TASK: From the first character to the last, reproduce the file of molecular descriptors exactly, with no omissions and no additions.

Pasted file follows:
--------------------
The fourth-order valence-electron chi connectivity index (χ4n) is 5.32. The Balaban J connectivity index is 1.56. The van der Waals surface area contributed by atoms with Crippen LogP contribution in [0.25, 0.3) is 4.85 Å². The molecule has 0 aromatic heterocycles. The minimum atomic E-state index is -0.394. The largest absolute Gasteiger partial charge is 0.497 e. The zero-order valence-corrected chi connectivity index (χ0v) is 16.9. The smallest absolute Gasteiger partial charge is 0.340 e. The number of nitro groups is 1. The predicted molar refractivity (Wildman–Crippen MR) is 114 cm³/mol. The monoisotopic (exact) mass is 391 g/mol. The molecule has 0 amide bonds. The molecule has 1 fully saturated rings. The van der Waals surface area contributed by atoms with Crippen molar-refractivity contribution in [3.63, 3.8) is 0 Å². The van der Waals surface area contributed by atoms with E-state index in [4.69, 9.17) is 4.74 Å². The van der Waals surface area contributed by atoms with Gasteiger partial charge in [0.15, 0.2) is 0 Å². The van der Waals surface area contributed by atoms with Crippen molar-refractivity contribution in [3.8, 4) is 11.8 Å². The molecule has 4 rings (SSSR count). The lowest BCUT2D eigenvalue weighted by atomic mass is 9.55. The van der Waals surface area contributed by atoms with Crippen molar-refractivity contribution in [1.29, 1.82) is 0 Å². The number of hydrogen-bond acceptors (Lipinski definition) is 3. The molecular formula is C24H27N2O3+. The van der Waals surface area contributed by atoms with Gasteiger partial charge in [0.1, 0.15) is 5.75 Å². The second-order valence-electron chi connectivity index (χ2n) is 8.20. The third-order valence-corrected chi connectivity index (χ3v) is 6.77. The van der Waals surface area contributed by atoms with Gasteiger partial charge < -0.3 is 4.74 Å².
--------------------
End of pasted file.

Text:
The fourth-order valence-electron chi connectivity index (χ4n) is 5.32. The Balaban J connectivity index is 1.56. The van der Waals surface area contributed by atoms with Crippen LogP contribution in [0.25, 0.3) is 4.85 Å². The molecule has 0 aromatic heterocycles. The minimum atomic E-state index is -0.394. The largest absolute Gasteiger partial charge is 0.497 e. The zero-order valence-corrected chi connectivity index (χ0v) is 16.9. The smallest absolute Gasteiger partial charge is 0.340 e. The number of nitro groups is 1. The predicted molar refractivity (Wildman–Crippen MR) is 114 cm³/mol. The monoisotopic (exact) mass is 391 g/mol. The molecule has 0 amide bonds. The molecule has 1 fully saturated rings. The van der Waals surface area contributed by atoms with Crippen molar-refractivity contribution in [3.63, 3.8) is 0 Å². The van der Waals surface area contributed by atoms with E-state index in [4.69, 9.17) is 4.74 Å². The van der Waals surface area contributed by atoms with Gasteiger partial charge in [0.15, 0.2) is 0 Å². The van der Waals surface area contributed by atoms with Crippen molar-refractivity contribution in [3.8, 4) is 11.8 Å². The molecule has 4 rings (SSSR count). The lowest BCUT2D eigenvalue weighted by atomic mass is 9.55. The van der Waals surface area contributed by atoms with Crippen molar-refractivity contribution in [1.29, 1.82) is 0 Å². The number of hydrogen-bond acceptors (Lipinski definition) is 3. The molecular formula is C24H27N2O3+. The van der Waals surface area contributed by atoms with Gasteiger partial charge in [0.1, 0.15) is 5.75 Å². The second-order valence-electron chi connectivity index (χ2n) is 8.20. The third-order valence-corrected chi connectivity index (χ3v) is 6.77. The van der Waals surface area contributed by atoms with Gasteiger partial charge < -0.3 is 4.74 Å².